There is a lot of current work on superpages.
The current Linux approach to large pages is HugeTLB. This is a static approach, and not transparent. People are working on this with things like libhugetlbfs , and I have heard rumors of dynamic, per process hugetlb.
The other approach, as is mentioned, is one that is transparent. Naohiko Shimizu came up with an approach  which was implemented on Alpha, SPARC and i386. This showed good results, but the patch never ended up going anywhere.
Gelato@UNSW is activley working on large page support for Itanium Linux , using a Shimizu inspired approach. Itanium has excellent support for multiple page sizes, and with suitable modifications can use a hardware walker to re-fill the TLB with superpages with very little OS intervention. The project is currently in the hands of a master's student, but even with a hacked together proof of concept we can see great potential .
Clearly, as identified, fragmentation is an issue with larger pages. We are keeping an eye on the above mentioned projects, and others such as Chris Yeoh's work on fragmentation avoidance .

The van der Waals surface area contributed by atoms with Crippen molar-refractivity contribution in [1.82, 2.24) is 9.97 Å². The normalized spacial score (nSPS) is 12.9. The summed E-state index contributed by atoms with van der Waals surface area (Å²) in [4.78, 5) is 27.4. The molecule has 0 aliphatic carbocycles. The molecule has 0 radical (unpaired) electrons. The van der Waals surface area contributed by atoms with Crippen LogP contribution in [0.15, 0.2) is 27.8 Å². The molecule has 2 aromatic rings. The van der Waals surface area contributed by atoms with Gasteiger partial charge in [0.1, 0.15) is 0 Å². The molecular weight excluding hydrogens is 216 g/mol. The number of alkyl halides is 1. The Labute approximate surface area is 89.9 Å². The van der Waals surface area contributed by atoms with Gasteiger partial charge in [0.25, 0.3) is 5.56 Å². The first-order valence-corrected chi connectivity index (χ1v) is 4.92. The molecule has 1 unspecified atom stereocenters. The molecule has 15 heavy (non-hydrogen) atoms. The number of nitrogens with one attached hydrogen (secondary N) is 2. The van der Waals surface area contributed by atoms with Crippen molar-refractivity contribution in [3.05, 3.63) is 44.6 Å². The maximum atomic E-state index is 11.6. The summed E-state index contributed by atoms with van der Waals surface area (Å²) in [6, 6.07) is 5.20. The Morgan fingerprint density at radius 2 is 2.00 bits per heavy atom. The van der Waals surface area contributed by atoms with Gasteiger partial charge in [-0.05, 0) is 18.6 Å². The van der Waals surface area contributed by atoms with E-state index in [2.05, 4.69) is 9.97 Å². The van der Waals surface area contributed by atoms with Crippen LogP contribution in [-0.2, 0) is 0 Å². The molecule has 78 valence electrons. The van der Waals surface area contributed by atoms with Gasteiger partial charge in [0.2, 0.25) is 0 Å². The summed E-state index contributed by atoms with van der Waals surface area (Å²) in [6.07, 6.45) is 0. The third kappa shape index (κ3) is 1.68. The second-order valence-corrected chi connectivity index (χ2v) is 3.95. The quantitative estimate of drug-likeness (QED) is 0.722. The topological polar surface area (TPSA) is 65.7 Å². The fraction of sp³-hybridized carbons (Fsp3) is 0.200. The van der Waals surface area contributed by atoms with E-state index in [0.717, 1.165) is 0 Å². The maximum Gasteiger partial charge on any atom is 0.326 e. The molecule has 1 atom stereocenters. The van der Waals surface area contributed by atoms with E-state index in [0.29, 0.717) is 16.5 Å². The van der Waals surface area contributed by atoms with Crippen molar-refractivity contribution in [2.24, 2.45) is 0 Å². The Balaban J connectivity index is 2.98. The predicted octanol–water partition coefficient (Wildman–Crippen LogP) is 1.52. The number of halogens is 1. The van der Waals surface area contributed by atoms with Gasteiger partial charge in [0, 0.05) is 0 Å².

For Itanium, we believe we could get a working superpage implementation with very few overall lines of code difference, as mentioned. There is some doubt about how generic this could be; the Rice paper was implemented as a FreeBSD module using hooks into the VM layer; not an easy proposition with Linux.
Dynamic, transparent superpages are really not suited to the multi-level tree design as used by the Linux VM. There are a range of more suitable page table designs that incorporate support for large, spare address spaces and superpages. To this end, Gelato@UNSW are working on a page table abstraction interface . One of the most promising approaches is a guarded page table , which we are actively developing behind our interface. Our long term goal is to marry a guarded page table with dynamic superpages.
If others are working in this area, please contact us at email@example.com.
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